I don’t know how to do this.
I have zero experience parenting through a pandemic.
I’ve worked-from-home before, so I have some apparently useful skills. My 15 years as a work-from-home freelance writer have taught me how to get work done when you really don’t feel like working (set a timer), as well as the value of virtual connection. I was using Zoom before Zoom was cool.
As a former stay-at-home-mom, I have lots of experience being cooped up inside with kids. That experience taught me some useful skills too, including find a quiet place you can retreat to as necessary.
I even have homeschooling experience; I homeschooled our boys for 7 1/2 years.
But I have never, ever parented through a pandemic. The skills I acquired while working at home and homeschooling are helpful, but not entirely applicable because this is different. Before, I wasn’t also wrestling with the fear that the economy might come crashing down around us and I’ll have no income. Before, my kids could go out and play with friends. Before, we our homeschooling included visiting interesting places and doing interesting things. Now, we’re alone in our houses with no end in sight.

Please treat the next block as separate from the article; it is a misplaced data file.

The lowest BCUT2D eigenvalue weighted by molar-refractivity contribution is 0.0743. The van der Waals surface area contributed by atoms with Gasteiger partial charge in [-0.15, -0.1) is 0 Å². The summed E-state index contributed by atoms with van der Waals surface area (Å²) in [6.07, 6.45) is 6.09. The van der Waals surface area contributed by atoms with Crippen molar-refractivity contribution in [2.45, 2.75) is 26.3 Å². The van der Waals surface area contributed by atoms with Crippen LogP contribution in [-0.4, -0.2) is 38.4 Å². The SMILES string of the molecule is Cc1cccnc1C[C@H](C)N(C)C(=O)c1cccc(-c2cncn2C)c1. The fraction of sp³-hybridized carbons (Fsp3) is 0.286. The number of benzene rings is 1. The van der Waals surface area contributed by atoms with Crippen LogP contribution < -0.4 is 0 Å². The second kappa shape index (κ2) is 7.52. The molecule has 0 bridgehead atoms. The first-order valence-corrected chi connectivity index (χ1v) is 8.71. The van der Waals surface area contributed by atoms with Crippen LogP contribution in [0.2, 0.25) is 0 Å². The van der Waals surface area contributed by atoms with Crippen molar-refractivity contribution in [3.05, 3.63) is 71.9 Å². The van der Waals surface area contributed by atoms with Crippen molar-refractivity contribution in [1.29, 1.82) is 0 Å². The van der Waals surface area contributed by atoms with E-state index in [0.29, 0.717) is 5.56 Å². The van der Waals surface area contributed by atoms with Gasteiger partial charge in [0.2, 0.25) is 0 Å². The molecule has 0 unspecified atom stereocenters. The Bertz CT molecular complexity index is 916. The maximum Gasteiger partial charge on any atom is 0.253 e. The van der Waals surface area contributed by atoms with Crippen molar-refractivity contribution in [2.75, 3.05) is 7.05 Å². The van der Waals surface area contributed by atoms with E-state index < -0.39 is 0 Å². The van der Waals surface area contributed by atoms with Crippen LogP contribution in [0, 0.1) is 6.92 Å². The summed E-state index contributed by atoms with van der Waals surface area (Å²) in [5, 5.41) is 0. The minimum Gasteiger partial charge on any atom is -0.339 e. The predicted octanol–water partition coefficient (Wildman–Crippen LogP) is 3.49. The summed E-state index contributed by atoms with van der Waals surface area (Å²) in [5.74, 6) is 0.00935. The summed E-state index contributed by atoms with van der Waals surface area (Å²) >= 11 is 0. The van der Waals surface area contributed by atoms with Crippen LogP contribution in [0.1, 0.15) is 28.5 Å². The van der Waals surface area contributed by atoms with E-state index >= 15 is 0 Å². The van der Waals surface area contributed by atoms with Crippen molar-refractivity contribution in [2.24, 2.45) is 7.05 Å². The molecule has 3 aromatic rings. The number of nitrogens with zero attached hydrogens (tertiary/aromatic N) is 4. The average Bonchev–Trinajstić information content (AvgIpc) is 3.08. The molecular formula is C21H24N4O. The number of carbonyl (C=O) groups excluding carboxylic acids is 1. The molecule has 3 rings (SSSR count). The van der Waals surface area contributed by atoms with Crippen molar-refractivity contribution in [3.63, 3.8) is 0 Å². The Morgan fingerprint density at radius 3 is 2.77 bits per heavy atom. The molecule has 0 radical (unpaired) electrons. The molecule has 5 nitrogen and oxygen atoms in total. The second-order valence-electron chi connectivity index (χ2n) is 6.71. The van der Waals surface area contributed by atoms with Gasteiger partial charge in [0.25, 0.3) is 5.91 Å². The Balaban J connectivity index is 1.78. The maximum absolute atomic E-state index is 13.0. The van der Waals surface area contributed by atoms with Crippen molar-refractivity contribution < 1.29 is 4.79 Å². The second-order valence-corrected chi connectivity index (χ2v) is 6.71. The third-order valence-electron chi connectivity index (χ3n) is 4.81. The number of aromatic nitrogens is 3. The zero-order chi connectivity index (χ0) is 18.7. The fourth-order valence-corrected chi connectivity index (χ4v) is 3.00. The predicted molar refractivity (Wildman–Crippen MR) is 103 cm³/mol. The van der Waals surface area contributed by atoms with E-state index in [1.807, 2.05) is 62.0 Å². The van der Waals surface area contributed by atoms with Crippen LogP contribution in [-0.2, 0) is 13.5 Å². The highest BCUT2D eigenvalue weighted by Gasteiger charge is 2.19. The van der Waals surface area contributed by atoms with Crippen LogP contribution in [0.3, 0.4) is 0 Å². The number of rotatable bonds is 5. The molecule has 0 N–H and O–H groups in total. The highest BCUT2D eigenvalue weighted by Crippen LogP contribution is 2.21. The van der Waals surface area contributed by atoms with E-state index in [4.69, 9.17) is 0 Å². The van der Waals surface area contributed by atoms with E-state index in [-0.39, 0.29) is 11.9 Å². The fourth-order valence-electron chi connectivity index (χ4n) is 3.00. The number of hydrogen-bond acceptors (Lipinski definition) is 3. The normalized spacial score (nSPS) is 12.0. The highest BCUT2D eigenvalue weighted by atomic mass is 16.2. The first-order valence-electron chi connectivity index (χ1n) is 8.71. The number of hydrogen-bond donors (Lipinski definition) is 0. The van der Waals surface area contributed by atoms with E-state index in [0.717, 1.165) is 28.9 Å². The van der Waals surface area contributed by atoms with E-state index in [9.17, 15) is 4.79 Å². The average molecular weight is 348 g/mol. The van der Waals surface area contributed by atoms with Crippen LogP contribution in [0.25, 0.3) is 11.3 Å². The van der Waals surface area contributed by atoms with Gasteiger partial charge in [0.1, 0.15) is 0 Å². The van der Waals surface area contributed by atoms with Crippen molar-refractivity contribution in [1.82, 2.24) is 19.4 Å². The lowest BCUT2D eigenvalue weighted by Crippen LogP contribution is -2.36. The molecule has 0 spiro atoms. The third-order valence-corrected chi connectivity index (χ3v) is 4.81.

There’s No “Right” Way To Do This
If my years of homeschooling and working from home have taught me anything, it’s this: there’s no right way to do anything.
Some of my fellow work-from-home writer friends get dressed and put make up on every single day. Others work in their pajama. Some stick to a set schedule. Others tackle and prioritize tasks without assigning a set time to anything. We are all successful, nationally published writers.
Some children thrive on schedules; others prefer to dive deeply into one thing at a time, resurfacing only as the spirit moves them. Some children love flashcards and timed tests; other children freeze up under pressure.
Parenting through a pandemic, I suspect, is the same: What works for me and my family won’t necessarily work for you and yours. Do what works for you. Ignore all other advice.
I’ll be over here doing the same.